Convicted sex offenders are required to make their presence known on a registry that anyone can access, and no one wants a sex offender living in their neighbourhood. That was exactly what happened to 53-year-old Timothy Chandler in 2007, after he was given 5 years probation for possession of child pornography. Two of his neighbours, Gary Sellers, and Robert Bell decided to try and scare Chandler out of their neighbourhood, by setting his house on fire. Another neighbour ran into the burning house and dragged Chandler out, but his wife, Peggy remained trapped inside. Their attempt at their own idea of justice ended up killing a completely innocent woman. Bell plead guilty to second degree murder and was sentenced to 25 years in prison, and Sellers plead guilty to facilitation of second degree murder and arson, and received two concurrent 12 year sentences.

Santos Ramos

via: www.freepatriot.org

via: www.freepatriot.org

17-year-old Santos Ramos, was identified as a person of interest in the rape and murder investigation of a 35-year-old woman named Leandra Arias Janco, but the people of his Bolivian town weren’t willing to wait around for a trial. Instead, villagers grabbed Ramos at his alleged victim’s funeral, tied him up, and drove him out to her open grave, where he was thrown in and buried alive. The small village police force was unable to stop the mob of close to 100 people from committing this act of vigilantism, and when they tried to rescue Ramos from his grave, the mob prevented them from getting to him. Public lynchings are not uncommon in areas where law enforcement is scarce, and in some parts of Bolivia there is even a law recognizing “indigenous justice” as legitimate.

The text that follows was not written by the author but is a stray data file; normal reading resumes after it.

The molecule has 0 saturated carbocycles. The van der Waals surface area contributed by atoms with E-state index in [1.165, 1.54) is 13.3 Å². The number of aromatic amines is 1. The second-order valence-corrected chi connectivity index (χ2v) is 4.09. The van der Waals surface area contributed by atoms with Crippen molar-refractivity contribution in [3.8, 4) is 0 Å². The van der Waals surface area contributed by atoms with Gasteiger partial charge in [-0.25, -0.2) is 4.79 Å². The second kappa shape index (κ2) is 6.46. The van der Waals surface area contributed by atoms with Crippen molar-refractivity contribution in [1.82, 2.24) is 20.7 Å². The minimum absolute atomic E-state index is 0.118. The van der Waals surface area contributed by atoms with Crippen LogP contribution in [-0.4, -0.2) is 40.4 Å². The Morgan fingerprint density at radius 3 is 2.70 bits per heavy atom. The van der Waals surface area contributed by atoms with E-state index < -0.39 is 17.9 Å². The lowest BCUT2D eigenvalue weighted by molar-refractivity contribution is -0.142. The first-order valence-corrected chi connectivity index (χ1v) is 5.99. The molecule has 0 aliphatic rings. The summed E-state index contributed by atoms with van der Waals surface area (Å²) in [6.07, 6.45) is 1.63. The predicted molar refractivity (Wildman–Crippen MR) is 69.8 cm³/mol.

Jonathan “Jack” Idema

via: www.wired.com

via: www.wired.com

Jonathan Idema claimed to have 12 years of U.S Army Special Forces service, 22 years of combat training, and 18 years of covert operations experience, but in reality he only served a couple years in the army before being honorably discharged due to poor performance. Instead of leaving his “military background” behind, and moving on with his life, he became obsessed with helping the U.S defend against terrorist attacks. After 9/11, Idema illegally entered Afghanistan to aid in the search for Osama Bin Laden. He portrayed himself as a terrorism expert to the media, and he and his vigilante team would raid compounds in their search. They also ran their own private prison, where they would torture prisoners. Idema worked hard to be acknowledged by the U.S Army, but he was clearly delusional, and his attempts to help ended up creating nothing more than a mess.

The Lavender Panthers

via: www.theremainsoftheweb.com

via: www.theremainsoftheweb.com

San Francisco in the 1970’s was a significant period in history for the gay community for a lot of reasons, and although many gay people lived in peace, there was also the underlying problem of gay bashing that law enforcement refused to do anything about. Verbal or physical abuse against a gay man was considered a minor offense, because there was the assumption that gay men were probably asking for it by propositioning everyone. Thus, The Lavender Panthers were formed. Led by Reverend Ray Broshears, an openly gay Evengelist preacher, the group prowled the streets and beat up anyone they thought was posing a threat to a member of the gay community. The group aimed to scare people away from gay bashing, and dispel stereotypes that gay men could not be physically threatening.

The San Juan Ixtayopan Lynch Mob

via: www.drugwar101.com

via: www.drugwar101.com

On November 23, 2004, three Mexican undercover federal agents were investigating a narcotics related crime when they were mistakenly lynched by an angry crowd who saw them taking pictures, and suspected they were trying to abduct kids from a nearby primary school. The agents were held and beaten for several hours, despite identifying themselves as law enforcement. The media covered the unfolding events from the beginning, including the victims’ screams for help. Local and federal authorities abandoned the agents, saying they were too far away to help, and even an attempt to rescue them from the mob would provoke a massacre. In the end, two of the agents were killed, and burned, and the third was severely injured.